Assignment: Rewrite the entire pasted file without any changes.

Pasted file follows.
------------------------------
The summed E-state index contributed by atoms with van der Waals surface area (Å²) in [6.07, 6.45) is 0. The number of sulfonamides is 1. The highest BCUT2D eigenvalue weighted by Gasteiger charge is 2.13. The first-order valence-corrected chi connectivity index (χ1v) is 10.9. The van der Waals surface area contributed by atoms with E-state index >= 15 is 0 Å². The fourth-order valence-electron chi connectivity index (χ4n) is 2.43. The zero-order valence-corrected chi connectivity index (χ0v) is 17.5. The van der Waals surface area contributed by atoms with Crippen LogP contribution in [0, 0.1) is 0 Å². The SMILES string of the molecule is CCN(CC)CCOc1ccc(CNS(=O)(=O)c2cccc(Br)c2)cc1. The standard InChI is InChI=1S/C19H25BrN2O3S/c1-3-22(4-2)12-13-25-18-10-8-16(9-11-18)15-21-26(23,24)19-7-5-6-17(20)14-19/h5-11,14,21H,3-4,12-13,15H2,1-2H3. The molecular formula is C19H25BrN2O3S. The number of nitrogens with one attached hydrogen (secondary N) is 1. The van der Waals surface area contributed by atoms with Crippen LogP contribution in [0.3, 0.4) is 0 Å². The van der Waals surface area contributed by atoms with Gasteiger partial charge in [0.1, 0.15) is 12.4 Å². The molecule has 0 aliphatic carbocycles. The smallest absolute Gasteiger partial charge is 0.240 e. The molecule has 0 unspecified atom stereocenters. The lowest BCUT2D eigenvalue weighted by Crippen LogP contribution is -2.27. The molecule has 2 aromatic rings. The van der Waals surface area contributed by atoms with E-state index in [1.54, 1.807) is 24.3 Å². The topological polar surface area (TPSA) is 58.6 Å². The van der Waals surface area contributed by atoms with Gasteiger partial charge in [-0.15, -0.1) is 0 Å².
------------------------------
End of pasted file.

The summed E-state index contributed by atoms with van der Waals surface area (Å²) in [6.07, 6.45) is 0. The number of sulfonamides is 1. The highest BCUT2D eigenvalue weighted by Gasteiger charge is 2.13. The first-order valence-corrected chi connectivity index (χ1v) is 10.9. The van der Waals surface area contributed by atoms with E-state index >= 15 is 0 Å². The fourth-order valence-electron chi connectivity index (χ4n) is 2.43. The zero-order valence-corrected chi connectivity index (χ0v) is 17.5. The van der Waals surface area contributed by atoms with Crippen LogP contribution in [0, 0.1) is 0 Å². The SMILES string of the molecule is CCN(CC)CCOc1ccc(CNS(=O)(=O)c2cccc(Br)c2)cc1. The standard InChI is InChI=1S/C19H25BrN2O3S/c1-3-22(4-2)12-13-25-18-10-8-16(9-11-18)15-21-26(23,24)19-7-5-6-17(20)14-19/h5-11,14,21H,3-4,12-13,15H2,1-2H3. The molecular formula is C19H25BrN2O3S. The number of nitrogens with one attached hydrogen (secondary N) is 1. The van der Waals surface area contributed by atoms with Crippen LogP contribution in [0.3, 0.4) is 0 Å². The van der Waals surface area contributed by atoms with Gasteiger partial charge in [0.1, 0.15) is 12.4 Å². The molecule has 0 aliphatic carbocycles. The smallest absolute Gasteiger partial charge is 0.240 e. The molecule has 0 unspecified atom stereocenters. The lowest BCUT2D eigenvalue weighted by Crippen LogP contribution is -2.27. The molecule has 2 aromatic rings. The van der Waals surface area contributed by atoms with E-state index in [1.54, 1.807) is 24.3 Å². The topological polar surface area (TPSA) is 58.6 Å². The van der Waals surface area contributed by atoms with Gasteiger partial charge in [-0.15, -0.1) is 0 Å².